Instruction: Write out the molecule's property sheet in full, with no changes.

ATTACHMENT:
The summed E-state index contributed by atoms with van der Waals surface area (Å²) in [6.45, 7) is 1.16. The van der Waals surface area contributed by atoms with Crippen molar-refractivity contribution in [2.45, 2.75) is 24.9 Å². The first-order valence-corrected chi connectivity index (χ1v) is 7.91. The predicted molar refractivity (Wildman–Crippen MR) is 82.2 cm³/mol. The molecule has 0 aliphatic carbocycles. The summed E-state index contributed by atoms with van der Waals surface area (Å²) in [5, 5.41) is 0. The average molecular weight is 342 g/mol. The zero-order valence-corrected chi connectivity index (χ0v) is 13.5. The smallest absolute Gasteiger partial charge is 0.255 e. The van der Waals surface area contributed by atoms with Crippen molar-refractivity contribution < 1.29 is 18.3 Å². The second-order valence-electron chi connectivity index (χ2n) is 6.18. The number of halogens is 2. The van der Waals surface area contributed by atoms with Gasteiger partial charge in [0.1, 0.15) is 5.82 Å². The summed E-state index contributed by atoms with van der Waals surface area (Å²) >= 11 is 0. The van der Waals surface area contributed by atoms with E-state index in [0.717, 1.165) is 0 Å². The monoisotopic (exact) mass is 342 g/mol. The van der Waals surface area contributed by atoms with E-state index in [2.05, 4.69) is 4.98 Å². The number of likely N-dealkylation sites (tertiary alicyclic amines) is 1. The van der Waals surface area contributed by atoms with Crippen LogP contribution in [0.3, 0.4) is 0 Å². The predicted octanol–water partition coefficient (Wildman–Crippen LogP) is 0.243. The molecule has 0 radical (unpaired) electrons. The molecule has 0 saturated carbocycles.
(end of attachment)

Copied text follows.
The summed E-state index contributed by atoms with van der Waals surface area (Å²) in [6.45, 7) is 1.16. The van der Waals surface area contributed by atoms with Crippen molar-refractivity contribution in [2.45, 2.75) is 24.9 Å². The first-order valence-corrected chi connectivity index (χ1v) is 7.91. The predicted molar refractivity (Wildman–Crippen MR) is 82.2 cm³/mol. The molecule has 0 aliphatic carbocycles. The summed E-state index contributed by atoms with van der Waals surface area (Å²) in [5, 5.41) is 0. The average molecular weight is 342 g/mol. The zero-order valence-corrected chi connectivity index (χ0v) is 13.5. The smallest absolute Gasteiger partial charge is 0.255 e. The van der Waals surface area contributed by atoms with Crippen molar-refractivity contribution < 1.29 is 18.3 Å². The second-order valence-electron chi connectivity index (χ2n) is 6.18. The number of halogens is 2. The van der Waals surface area contributed by atoms with Gasteiger partial charge in [0.1, 0.15) is 5.82 Å². The summed E-state index contributed by atoms with van der Waals surface area (Å²) >= 11 is 0. The van der Waals surface area contributed by atoms with E-state index in [0.717, 1.165) is 0 Å². The monoisotopic (exact) mass is 342 g/mol. The van der Waals surface area contributed by atoms with E-state index in [2.05, 4.69) is 4.98 Å². The number of likely N-dealkylation sites (tertiary alicyclic amines) is 1. The van der Waals surface area contributed by atoms with Crippen LogP contribution in [0.3, 0.4) is 0 Å². The predicted octanol–water partition coefficient (Wildman–Crippen LogP) is 0.243. The molecule has 0 radical (unpaired) electrons. The molecule has 0 saturated carbocycles.